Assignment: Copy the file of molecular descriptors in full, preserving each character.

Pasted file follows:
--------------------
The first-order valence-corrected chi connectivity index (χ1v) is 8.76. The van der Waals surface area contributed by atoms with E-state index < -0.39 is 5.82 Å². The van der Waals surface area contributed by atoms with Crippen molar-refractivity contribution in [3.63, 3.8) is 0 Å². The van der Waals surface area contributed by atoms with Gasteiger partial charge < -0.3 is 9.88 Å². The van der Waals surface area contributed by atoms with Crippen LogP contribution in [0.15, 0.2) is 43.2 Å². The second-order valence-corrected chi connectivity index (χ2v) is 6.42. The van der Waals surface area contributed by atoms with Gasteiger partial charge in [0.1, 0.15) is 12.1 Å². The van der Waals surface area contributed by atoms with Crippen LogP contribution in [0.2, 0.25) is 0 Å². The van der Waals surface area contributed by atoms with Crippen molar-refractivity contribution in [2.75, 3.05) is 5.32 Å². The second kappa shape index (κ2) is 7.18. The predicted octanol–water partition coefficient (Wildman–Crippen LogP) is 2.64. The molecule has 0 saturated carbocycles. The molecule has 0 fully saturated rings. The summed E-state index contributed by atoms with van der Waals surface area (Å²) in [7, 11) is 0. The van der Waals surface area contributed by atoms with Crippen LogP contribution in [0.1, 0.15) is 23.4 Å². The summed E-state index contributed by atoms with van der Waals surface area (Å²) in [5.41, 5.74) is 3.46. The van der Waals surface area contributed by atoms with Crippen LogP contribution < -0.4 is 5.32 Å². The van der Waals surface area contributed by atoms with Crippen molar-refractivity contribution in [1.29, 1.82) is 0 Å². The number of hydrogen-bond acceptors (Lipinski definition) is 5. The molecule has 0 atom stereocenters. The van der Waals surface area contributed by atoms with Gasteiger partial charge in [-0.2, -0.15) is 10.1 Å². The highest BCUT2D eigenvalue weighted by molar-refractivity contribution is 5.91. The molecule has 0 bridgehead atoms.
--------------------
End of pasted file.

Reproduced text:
The first-order valence-corrected chi connectivity index (χ1v) is 8.76. The van der Waals surface area contributed by atoms with E-state index < -0.39 is 5.82 Å². The van der Waals surface area contributed by atoms with Crippen molar-refractivity contribution in [3.63, 3.8) is 0 Å². The van der Waals surface area contributed by atoms with Gasteiger partial charge < -0.3 is 9.88 Å². The van der Waals surface area contributed by atoms with Crippen LogP contribution in [0.15, 0.2) is 43.2 Å². The second-order valence-corrected chi connectivity index (χ2v) is 6.42. The van der Waals surface area contributed by atoms with Gasteiger partial charge in [0.1, 0.15) is 12.1 Å². The van der Waals surface area contributed by atoms with Crippen LogP contribution in [0.2, 0.25) is 0 Å². The van der Waals surface area contributed by atoms with Crippen molar-refractivity contribution in [2.75, 3.05) is 5.32 Å². The second kappa shape index (κ2) is 7.18. The predicted octanol–water partition coefficient (Wildman–Crippen LogP) is 2.64. The molecule has 0 saturated carbocycles. The molecule has 0 fully saturated rings. The summed E-state index contributed by atoms with van der Waals surface area (Å²) in [7, 11) is 0. The van der Waals surface area contributed by atoms with Crippen LogP contribution in [0.1, 0.15) is 23.4 Å². The summed E-state index contributed by atoms with van der Waals surface area (Å²) in [5.41, 5.74) is 3.46. The van der Waals surface area contributed by atoms with Crippen LogP contribution < -0.4 is 5.32 Å². The van der Waals surface area contributed by atoms with Crippen molar-refractivity contribution in [1.29, 1.82) is 0 Å². The number of hydrogen-bond acceptors (Lipinski definition) is 5. The molecule has 0 atom stereocenters. The van der Waals surface area contributed by atoms with Gasteiger partial charge in [-0.2, -0.15) is 10.1 Å². The highest BCUT2D eigenvalue weighted by molar-refractivity contribution is 5.91. The molecule has 0 bridgehead atoms.